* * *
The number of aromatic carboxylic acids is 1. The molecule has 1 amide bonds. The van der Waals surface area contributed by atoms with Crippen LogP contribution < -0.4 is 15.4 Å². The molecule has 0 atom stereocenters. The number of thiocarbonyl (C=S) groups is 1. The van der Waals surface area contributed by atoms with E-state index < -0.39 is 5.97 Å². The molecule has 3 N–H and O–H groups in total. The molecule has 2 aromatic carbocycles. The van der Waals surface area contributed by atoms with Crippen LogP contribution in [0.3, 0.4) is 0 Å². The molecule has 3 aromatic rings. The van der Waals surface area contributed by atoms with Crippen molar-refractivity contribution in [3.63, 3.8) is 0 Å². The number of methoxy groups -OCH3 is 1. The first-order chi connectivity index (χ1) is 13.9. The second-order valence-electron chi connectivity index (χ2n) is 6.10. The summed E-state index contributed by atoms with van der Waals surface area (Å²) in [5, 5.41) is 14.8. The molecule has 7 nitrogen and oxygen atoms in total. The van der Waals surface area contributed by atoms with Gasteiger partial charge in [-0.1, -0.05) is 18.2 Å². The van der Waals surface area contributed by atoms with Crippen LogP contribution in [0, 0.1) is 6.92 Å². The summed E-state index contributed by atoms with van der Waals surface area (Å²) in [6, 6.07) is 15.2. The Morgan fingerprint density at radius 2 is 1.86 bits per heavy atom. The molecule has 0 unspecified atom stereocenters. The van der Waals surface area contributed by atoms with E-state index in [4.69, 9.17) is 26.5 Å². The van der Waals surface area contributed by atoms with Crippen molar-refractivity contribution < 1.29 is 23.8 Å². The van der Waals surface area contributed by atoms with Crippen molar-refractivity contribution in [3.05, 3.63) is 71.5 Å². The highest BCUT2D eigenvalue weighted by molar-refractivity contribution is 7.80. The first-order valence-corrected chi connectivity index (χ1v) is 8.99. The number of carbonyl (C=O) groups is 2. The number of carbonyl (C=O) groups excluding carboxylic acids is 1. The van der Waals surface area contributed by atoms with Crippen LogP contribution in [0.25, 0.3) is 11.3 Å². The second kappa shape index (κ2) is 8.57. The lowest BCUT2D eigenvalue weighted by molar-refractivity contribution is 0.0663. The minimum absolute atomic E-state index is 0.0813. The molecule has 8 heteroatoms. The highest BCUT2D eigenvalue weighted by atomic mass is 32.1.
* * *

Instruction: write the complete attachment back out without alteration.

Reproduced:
The number of aromatic carboxylic acids is 1. The molecule has 1 amide bonds. The van der Waals surface area contributed by atoms with Crippen LogP contribution < -0.4 is 15.4 Å². The molecule has 0 atom stereocenters. The number of thiocarbonyl (C=S) groups is 1. The van der Waals surface area contributed by atoms with E-state index < -0.39 is 5.97 Å². The molecule has 3 N–H and O–H groups in total. The molecule has 2 aromatic carbocycles. The van der Waals surface area contributed by atoms with Crippen LogP contribution in [0.3, 0.4) is 0 Å². The molecule has 3 aromatic rings. The van der Waals surface area contributed by atoms with Crippen molar-refractivity contribution in [3.63, 3.8) is 0 Å². The number of methoxy groups -OCH3 is 1. The first-order chi connectivity index (χ1) is 13.9. The second-order valence-electron chi connectivity index (χ2n) is 6.10. The summed E-state index contributed by atoms with van der Waals surface area (Å²) in [5, 5.41) is 14.8. The molecule has 7 nitrogen and oxygen atoms in total. The van der Waals surface area contributed by atoms with Gasteiger partial charge in [-0.1, -0.05) is 18.2 Å². The van der Waals surface area contributed by atoms with Crippen LogP contribution in [0, 0.1) is 6.92 Å². The summed E-state index contributed by atoms with van der Waals surface area (Å²) in [6, 6.07) is 15.2. The Morgan fingerprint density at radius 2 is 1.86 bits per heavy atom. The molecule has 0 unspecified atom stereocenters. The van der Waals surface area contributed by atoms with E-state index in [4.69, 9.17) is 26.5 Å². The van der Waals surface area contributed by atoms with Crippen molar-refractivity contribution < 1.29 is 23.8 Å². The van der Waals surface area contributed by atoms with Crippen molar-refractivity contribution in [3.05, 3.63) is 71.5 Å². The highest BCUT2D eigenvalue weighted by molar-refractivity contribution is 7.80. The first-order valence-corrected chi connectivity index (χ1v) is 8.99. The number of carbonyl (C=O) groups is 2. The number of carbonyl (C=O) groups excluding carboxylic acids is 1. The van der Waals surface area contributed by atoms with Crippen LogP contribution in [0.25, 0.3) is 11.3 Å². The second kappa shape index (κ2) is 8.57. The lowest BCUT2D eigenvalue weighted by molar-refractivity contribution is 0.0663. The minimum absolute atomic E-state index is 0.0813. The molecule has 8 heteroatoms. The highest BCUT2D eigenvalue weighted by atomic mass is 32.1.